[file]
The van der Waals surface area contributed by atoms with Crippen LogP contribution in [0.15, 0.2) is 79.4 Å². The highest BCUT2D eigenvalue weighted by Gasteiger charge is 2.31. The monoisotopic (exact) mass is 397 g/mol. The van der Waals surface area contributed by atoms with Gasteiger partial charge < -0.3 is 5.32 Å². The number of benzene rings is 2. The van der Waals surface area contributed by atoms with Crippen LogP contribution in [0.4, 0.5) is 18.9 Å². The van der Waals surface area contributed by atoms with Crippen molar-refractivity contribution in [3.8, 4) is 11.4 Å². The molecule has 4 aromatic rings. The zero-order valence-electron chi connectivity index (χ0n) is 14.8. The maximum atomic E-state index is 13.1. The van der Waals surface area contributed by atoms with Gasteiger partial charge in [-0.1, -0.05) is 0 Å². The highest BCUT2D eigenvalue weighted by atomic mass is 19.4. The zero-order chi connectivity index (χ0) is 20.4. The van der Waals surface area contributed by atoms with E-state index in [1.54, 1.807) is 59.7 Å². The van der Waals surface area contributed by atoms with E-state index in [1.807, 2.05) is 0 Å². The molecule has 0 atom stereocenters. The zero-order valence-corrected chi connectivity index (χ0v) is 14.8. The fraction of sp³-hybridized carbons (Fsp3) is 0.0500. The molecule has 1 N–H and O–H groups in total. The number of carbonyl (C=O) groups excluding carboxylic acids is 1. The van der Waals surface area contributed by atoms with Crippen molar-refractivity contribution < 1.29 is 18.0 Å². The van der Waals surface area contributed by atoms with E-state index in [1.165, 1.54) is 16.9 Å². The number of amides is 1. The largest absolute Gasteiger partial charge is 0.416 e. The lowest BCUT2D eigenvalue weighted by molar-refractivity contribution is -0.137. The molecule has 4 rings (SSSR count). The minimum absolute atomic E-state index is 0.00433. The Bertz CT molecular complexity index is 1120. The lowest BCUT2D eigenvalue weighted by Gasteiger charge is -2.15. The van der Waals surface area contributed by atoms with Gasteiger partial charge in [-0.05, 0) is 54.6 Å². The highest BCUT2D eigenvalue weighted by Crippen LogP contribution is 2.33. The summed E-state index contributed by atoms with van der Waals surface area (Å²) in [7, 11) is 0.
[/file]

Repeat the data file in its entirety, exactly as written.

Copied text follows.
The van der Waals surface area contributed by atoms with Crippen LogP contribution in [0.15, 0.2) is 79.4 Å². The highest BCUT2D eigenvalue weighted by Gasteiger charge is 2.31. The monoisotopic (exact) mass is 397 g/mol. The van der Waals surface area contributed by atoms with Gasteiger partial charge < -0.3 is 5.32 Å². The number of benzene rings is 2. The van der Waals surface area contributed by atoms with Crippen LogP contribution in [0.4, 0.5) is 18.9 Å². The van der Waals surface area contributed by atoms with Crippen molar-refractivity contribution in [3.8, 4) is 11.4 Å². The molecule has 4 aromatic rings. The zero-order valence-electron chi connectivity index (χ0n) is 14.8. The maximum atomic E-state index is 13.1. The van der Waals surface area contributed by atoms with Gasteiger partial charge in [-0.1, -0.05) is 0 Å². The highest BCUT2D eigenvalue weighted by atomic mass is 19.4. The zero-order chi connectivity index (χ0) is 20.4. The van der Waals surface area contributed by atoms with E-state index in [1.54, 1.807) is 59.7 Å². The van der Waals surface area contributed by atoms with E-state index in [1.807, 2.05) is 0 Å². The molecule has 0 atom stereocenters. The zero-order valence-corrected chi connectivity index (χ0v) is 14.8. The fraction of sp³-hybridized carbons (Fsp3) is 0.0500. The molecule has 1 N–H and O–H groups in total. The number of carbonyl (C=O) groups excluding carboxylic acids is 1. The van der Waals surface area contributed by atoms with Crippen molar-refractivity contribution < 1.29 is 18.0 Å². The van der Waals surface area contributed by atoms with E-state index in [1.165, 1.54) is 16.9 Å². The number of amides is 1. The largest absolute Gasteiger partial charge is 0.416 e. The lowest BCUT2D eigenvalue weighted by molar-refractivity contribution is -0.137. The molecule has 4 rings (SSSR count). The minimum absolute atomic E-state index is 0.00433. The Bertz CT molecular complexity index is 1120. The lowest BCUT2D eigenvalue weighted by Gasteiger charge is -2.15. The van der Waals surface area contributed by atoms with Gasteiger partial charge in [-0.05, 0) is 54.6 Å². The highest BCUT2D eigenvalue weighted by Crippen LogP contribution is 2.33. The summed E-state index contributed by atoms with van der Waals surface area (Å²) in [7, 11) is 0.